Small yet perfectly formed‑ it's time SMEs get the reputation they deserve

SMEs are having a reputation boost. While the entire sector is gaining strong support from government stakeholders as a consequence of its socio-economic contribution, a new breed of SMEs are managing their reputation more proactively than ever.

SMEs' reputation is on the rise with government stakeholders

In 2011 small and medium-sized enterprises (SME) accounted for 59% of private sector employment and 49% of total business turnover in the UK . Given their importance to the economy, it isn't surprising that politicians are doing what they can to stimulate the growth and success of SMEs. Incentives to stimulate entrepreneurship, be it through tax incentives or apprenticeship schemes that favour smaller companies, are helping to further grow entrepreneurship across Europe. In France the newly formed Banque Publique d'Investissement for instance is reported by the Economist  as being a major initiative to boost the success of medium sized firms. This is seen as a way to emulate the successful German approach to fostering successful medium-sized, mostly family owned, businesses – the so called Mittelstand.

Successful SMEs listen and engage

American medium sized firms are also outperforming large firms on a range of indicators.According to recent research, one of the main things that successful mid-sized firms in the USA seem to be doing differently is to focus more on what customers want and to use more updated and savvy management methods. Those with social media strategies do especially well. In a difficult economy it helps to be nimble and quick to adapt to changing market circumstances, something especially small companies can do well.

Successful SMEs manage their employer reputation

Smaller companies that operate in a network of partnerships with firms of all sizes can often focus on their core purpose thus adjusting better to emerging customer requirements. The growth in employment generated by SMEs can be attributed to their business performance, but they have to have a strong reputation to attract the best talent. The most successful companies are those embracing the demand flexible work arrangements, something that matches the nature of many SMEs.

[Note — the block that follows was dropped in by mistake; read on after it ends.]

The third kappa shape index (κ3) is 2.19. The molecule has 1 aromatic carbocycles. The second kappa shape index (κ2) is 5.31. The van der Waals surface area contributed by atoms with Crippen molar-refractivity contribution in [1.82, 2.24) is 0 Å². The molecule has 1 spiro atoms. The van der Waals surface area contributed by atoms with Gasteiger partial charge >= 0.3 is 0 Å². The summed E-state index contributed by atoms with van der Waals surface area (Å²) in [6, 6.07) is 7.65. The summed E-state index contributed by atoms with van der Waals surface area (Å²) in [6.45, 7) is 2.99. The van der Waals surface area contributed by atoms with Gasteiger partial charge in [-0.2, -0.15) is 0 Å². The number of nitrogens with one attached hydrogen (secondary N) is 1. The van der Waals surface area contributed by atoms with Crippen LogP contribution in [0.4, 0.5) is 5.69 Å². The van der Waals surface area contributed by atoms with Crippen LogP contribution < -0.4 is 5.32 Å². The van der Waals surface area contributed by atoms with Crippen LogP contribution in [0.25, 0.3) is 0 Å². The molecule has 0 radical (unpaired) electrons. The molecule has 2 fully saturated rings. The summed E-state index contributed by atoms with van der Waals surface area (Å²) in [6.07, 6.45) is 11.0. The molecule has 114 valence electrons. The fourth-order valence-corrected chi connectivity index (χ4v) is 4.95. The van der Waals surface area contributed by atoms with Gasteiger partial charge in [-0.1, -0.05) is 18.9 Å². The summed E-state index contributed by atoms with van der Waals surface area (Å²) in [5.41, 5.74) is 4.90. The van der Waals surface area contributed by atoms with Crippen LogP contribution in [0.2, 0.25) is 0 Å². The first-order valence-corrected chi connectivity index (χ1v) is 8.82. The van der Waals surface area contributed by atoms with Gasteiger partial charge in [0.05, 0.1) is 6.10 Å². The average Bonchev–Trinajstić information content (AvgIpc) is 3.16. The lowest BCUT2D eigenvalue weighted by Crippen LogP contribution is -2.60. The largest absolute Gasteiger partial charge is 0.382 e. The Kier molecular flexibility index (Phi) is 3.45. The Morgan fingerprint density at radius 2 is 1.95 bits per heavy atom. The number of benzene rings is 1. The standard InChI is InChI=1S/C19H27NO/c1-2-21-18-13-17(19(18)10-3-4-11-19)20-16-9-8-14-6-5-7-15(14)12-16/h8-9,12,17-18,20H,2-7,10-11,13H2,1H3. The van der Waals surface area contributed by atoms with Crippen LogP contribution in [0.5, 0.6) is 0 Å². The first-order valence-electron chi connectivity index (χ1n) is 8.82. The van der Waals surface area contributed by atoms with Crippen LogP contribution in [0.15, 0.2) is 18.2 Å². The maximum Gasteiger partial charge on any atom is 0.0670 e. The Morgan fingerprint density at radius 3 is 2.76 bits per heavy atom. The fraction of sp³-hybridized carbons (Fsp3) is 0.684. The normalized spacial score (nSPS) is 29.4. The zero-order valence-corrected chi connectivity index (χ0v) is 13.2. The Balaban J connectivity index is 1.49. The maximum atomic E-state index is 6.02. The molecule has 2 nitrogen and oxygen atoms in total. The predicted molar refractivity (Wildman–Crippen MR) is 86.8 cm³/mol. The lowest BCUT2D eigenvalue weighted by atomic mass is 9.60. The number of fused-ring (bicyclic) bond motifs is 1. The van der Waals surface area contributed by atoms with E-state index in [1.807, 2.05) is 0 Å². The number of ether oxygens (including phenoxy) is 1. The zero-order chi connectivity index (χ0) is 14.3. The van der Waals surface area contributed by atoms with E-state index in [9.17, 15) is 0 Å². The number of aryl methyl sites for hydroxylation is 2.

Especially in the professional services industry, we are clearly entering further into an era of fluid and short term unbound labour - where highly skilled individuals work on projects and form teams on a temporary basis to solve a particular problem and then perhaps disband. At recent Institute of Directors event, Julie Meyer, managing partner of Ariadne Capital, stated "I don't think that anyone under 30 truly believes that they work for anyone anymore". This isn't just the playing field of fresh faced college graduates and energised entrepreneurs in their twenties and thirties. Experienced managers and senior executives are also increasingly setting up their own small companies to focus on their passions, in some cases selling back their services to previous employers. A human resources 'sale and lease back' plan that can also benefit clients, but, more importantly, a way for the individual to reclaim a sense of ownership and freedom over their professional lives.

As large organisations learn the benefits of partnering with smaller suppliers of services we are likely to see even more SMEs forming to supply specialist niche services. Those companies that embrace network based effects and are savvy in their approaches to management will gain their rightfully owned reputations and further enhance their success.

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